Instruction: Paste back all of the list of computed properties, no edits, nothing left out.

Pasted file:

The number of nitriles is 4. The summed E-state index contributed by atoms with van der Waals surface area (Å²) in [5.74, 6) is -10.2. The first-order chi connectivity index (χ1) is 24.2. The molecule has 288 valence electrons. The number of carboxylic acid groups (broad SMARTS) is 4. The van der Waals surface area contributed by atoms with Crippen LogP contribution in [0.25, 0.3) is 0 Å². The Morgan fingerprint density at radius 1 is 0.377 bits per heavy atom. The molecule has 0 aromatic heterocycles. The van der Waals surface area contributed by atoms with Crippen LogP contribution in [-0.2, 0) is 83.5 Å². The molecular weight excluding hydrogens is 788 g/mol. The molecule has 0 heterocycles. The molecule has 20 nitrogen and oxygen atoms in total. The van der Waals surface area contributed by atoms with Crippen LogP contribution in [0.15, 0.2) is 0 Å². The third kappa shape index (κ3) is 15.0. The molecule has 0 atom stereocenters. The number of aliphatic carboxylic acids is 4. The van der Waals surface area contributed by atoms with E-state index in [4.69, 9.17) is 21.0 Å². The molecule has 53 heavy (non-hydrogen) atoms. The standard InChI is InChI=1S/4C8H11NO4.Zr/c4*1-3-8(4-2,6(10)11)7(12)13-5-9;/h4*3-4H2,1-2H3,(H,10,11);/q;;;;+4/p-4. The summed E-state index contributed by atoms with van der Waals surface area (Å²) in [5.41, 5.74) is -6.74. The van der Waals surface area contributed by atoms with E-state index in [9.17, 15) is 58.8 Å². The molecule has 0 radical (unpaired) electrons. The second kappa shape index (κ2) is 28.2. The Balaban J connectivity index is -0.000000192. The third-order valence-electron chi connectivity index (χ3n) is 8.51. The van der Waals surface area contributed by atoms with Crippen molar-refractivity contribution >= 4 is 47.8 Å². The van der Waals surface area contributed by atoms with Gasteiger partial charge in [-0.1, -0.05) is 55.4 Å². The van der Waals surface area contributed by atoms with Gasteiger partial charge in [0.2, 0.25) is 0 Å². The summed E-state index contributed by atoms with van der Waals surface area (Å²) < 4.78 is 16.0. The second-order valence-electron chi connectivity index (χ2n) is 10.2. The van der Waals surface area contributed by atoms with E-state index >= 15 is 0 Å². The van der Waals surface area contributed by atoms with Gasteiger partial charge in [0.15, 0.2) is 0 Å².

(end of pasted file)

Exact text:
The number of nitriles is 4. The summed E-state index contributed by atoms with van der Waals surface area (Å²) in [5.74, 6) is -10.2. The first-order chi connectivity index (χ1) is 24.2. The molecule has 288 valence electrons. The number of carboxylic acid groups (broad SMARTS) is 4. The van der Waals surface area contributed by atoms with Crippen LogP contribution in [0.25, 0.3) is 0 Å². The Morgan fingerprint density at radius 1 is 0.377 bits per heavy atom. The molecule has 0 aromatic heterocycles. The van der Waals surface area contributed by atoms with Crippen LogP contribution in [-0.2, 0) is 83.5 Å². The molecular weight excluding hydrogens is 788 g/mol. The molecule has 0 heterocycles. The molecule has 20 nitrogen and oxygen atoms in total. The van der Waals surface area contributed by atoms with Crippen LogP contribution in [0.15, 0.2) is 0 Å². The third kappa shape index (κ3) is 15.0. The molecule has 0 atom stereocenters. The number of aliphatic carboxylic acids is 4. The van der Waals surface area contributed by atoms with E-state index in [4.69, 9.17) is 21.0 Å². The molecule has 53 heavy (non-hydrogen) atoms. The standard InChI is InChI=1S/4C8H11NO4.Zr/c4*1-3-8(4-2,6(10)11)7(12)13-5-9;/h4*3-4H2,1-2H3,(H,10,11);/q;;;;+4/p-4. The summed E-state index contributed by atoms with van der Waals surface area (Å²) in [5.41, 5.74) is -6.74. The van der Waals surface area contributed by atoms with E-state index in [9.17, 15) is 58.8 Å². The molecule has 0 radical (unpaired) electrons. The second kappa shape index (κ2) is 28.2. The Balaban J connectivity index is -0.000000192. The third-order valence-electron chi connectivity index (χ3n) is 8.51. The van der Waals surface area contributed by atoms with Crippen molar-refractivity contribution >= 4 is 47.8 Å². The van der Waals surface area contributed by atoms with Gasteiger partial charge in [-0.1, -0.05) is 55.4 Å². The van der Waals surface area contributed by atoms with Gasteiger partial charge in [0.2, 0.25) is 0 Å². The summed E-state index contributed by atoms with van der Waals surface area (Å²) < 4.78 is 16.0. The second-order valence-electron chi connectivity index (χ2n) is 10.2. The van der Waals surface area contributed by atoms with E-state index >= 15 is 0 Å². The van der Waals surface area contributed by atoms with Gasteiger partial charge in [0.15, 0.2) is 0 Å².